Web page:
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Persistent corneal wounds result from numerous eye disorders, and to date, available treatments often fail to accelerate reepithelialization, the key initial step in wound healing. To speed reepithelialization, we explored a cell-transfer transplant method utilizing polydimethylsiloxane (PDMS) contact lenses to deliver epithelial cells derived from limbal explants directly within a corneal wound. Human primary epithelial cells and an immortalized corneal epithelial cell line (HCE-SV40) grew well on PDMS contact lenses and their morphology and growth rates where similar to cells grown on tissue culture polystyrene. To initially study cell transfer from PDMS, HCE-SV40 cells were seeded onto PDMS with or without micropatterned posts. After a day in culture, HCE-SV40 cells attached to the unpatterned PDMS uniformly, whereas on micropatterned PDMS they appeared to attach primarily between posts. The cell-covered PDMS contacts were then placed cell-side down onto tissue culture plastic and, after 1, 2, or 3 days, the PDMS contact was removed and the transferred cells were trypsinized and counted. Micropatterned PDMS contact lenses with 100-microm-diameter posts and a post height of 40 microm transferred three times as many cells as unpatterned PDMS. Cell transfer to a wounded cornea was tested in a pig cornea organ culture model de-epithelialized by alkali treatment. Post micropatterned PDMS contact lenses were seeded with labeled HCE-SV40 cells at a density 50,000 cells/cm2 and applied to the wounded pig corneas. After 24, 48, or 96 h of application, PDMS contact lenses were removed, corneas fixed with formaldehyde, and sectioned. After 48 h, epithelial cells transferred from post micropatterned contact lenses to provide 35% epithelial coverage of denuded pig corneas; after 96 h coverage was 65%. We conclude that cell transfer from epithelial-coated PDMS contact lenses micropatterned with posts provides a promising approach to reepithelialize corneal surfaces.
The ideal bone graft substitute requires osteoconductive, osteoinductive, and osteogenic components. This study introduces an "in vivo bioreactor," a model in which pluripotent cells are recruited from circulating blood to a vascularized coralline scaffold supplemented with bone morphogenetic protein-2 (BMP-2). The bioreactor generates new, ectopic host bone with the capability of vascularized tissue transfer. More importantly, bone is reproducibly formed in a closed and malleable environment. In a rat model, the superficial inferior epigastric vessels were isolated, ligated, and then threaded through a prefabricated coral cylinder (hydroxyapatite, ProOsteon 500). Experimental groups were characterized by the following variables: (1) with/without incorporation of vascular pedicle; (2) with/without addition of BMP-2 (0.02 mg/cm3). Scaffolds were harvested 6 weeks after implantation, embedded and sectioned. Tissue samples were decalcified, fixed, and stained with H&E, trichrome green, and CD31/PECAM-1 (a marker of endothelial cells). Vascularized coral scaffolds supplemented with BMP-2 presumably recruited circulating mesenchymal stem cells to generate bone. Bone formation was quantified through histological analysis, and reported as a percentage, area bone/area cross section scaffold x 100. Mean bone formation was 11.30%+/-1.19. All scaffolds supplied by the vascular pedicle, regardless of BMP-2 supplementation, demonstrated neo-vascular ingrowth. Scaffolds lacking a pedicle showed no evidence of vascular ingrowth or bone formation. This paper introduces a model of a novel "in vivo bioreactor" that has future clinical and research applications. The tissue engineering applications of the "bioreactor" include treatment of skeletal defects (nonunion, tumor post-resection reconstruction). The bioreactor also may serve as a unique model in which to study primary and metastatic cancers of bone.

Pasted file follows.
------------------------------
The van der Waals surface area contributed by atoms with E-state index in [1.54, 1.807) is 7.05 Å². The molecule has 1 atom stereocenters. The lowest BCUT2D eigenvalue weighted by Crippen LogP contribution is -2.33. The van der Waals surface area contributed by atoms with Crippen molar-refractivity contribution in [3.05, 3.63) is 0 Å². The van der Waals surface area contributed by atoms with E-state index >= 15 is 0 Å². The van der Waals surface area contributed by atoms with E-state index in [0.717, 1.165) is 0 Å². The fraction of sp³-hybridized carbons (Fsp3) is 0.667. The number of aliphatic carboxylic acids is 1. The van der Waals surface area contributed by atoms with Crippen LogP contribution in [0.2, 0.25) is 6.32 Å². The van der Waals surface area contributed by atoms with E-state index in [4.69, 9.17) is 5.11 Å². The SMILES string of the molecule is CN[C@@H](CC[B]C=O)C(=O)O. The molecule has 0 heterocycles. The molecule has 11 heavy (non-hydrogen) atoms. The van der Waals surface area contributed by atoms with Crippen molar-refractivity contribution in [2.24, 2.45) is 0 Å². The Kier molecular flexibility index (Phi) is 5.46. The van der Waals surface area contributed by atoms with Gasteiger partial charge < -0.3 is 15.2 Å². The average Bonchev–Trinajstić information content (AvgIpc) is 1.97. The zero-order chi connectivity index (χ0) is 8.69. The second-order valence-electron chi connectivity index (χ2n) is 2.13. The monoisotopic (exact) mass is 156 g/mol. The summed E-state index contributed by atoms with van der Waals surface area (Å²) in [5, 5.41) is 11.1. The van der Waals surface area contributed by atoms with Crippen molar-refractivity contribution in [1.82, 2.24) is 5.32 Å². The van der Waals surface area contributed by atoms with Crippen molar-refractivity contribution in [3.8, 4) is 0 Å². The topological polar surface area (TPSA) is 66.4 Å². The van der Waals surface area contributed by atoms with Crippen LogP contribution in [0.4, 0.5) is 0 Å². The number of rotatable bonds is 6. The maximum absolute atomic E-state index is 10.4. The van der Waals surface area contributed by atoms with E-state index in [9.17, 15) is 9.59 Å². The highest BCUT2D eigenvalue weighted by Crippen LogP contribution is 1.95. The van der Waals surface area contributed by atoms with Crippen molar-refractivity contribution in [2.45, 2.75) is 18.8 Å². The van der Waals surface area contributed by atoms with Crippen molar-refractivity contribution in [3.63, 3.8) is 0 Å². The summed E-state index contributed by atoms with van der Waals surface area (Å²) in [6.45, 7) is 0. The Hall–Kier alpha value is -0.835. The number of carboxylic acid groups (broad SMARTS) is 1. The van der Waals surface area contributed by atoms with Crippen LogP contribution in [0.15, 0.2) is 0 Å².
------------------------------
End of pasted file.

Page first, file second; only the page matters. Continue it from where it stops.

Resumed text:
There is a need for microminiaturized cell-culture environments, i.e. NanoLiter BioReactors (NBRs), for growing and maintaining populations of up to several hundred cultured mammalian cells in volumes three orders of magnitude smaller than those contained in standard multi-well screening plates. These devices would enable the development of a new class of miniature, automated cell-based bioanalysis arrays for monitoring the immediate environment of multiple cell lines and assessing the effects of drug or toxin exposure. We fabricated NBR prototypes, each of which incorporates a culture chamber, inlet and outlet ports, and connecting microfluidic conduits. The fluidic components were molded in polydimethylsiloxane (PDMS) using soft-lithography techniques, and sealed via plasma activation against a glass slide, which served as the primary culture substrate in the NBR. The input and outlet ports were punched into the PDMS block, and enabled the supply and withdrawal of culture medium into/from the culture chamber (10-100 nL volume), as well as cell seeding. Because of the intrinsically high oxygen permeability of the PDMS material, no additional CO(2)/air supply was necessary. The developmental process for the NBR typically employed several iterations of the following steps: Conceptual design, mask generation, photolithography, soft lithography, and proof-of-concept culture assay. We have arrived at several intermediate designs. One is termed "circular NBR with a central post (CP-NBR)," another, "perfusion (grid) NBR (PG-NBR)," and a third version, "multitrap (cage) NBR (MT-NBR)," the last two providing total cell retention. Three cells lines were tested in detail: a fibroblast cell line, CHO cells, and hepatocytes. Prior to the culturing trials, extensive biocompatibility tests were performed on all materials to be employed in the NBR design. To delineate the effect of cell seeding density on cell viability and survival, we conducted separate plating experiments using standard culture protocols in well-plate dishes. In both experiments, PicoGreen assays were used to evaluate the extent of cell growth achieved in 1-5 days following the seeding. Low seeding densities resulted in the absence of cell proliferation for some cell lines because of the deficiency of cell-cell and extracellular matrix (ECM)-cell contacts. High viabilities were achieved in all designs. We conclude that an instrumented microfluidics-based NanoBioReactor (NBR) will represent a dramatic departure from the standard culture environment. The employment of NBRs for mammalian cell culture opens a new paradigm of cell biology, so far largely neglected in the literature.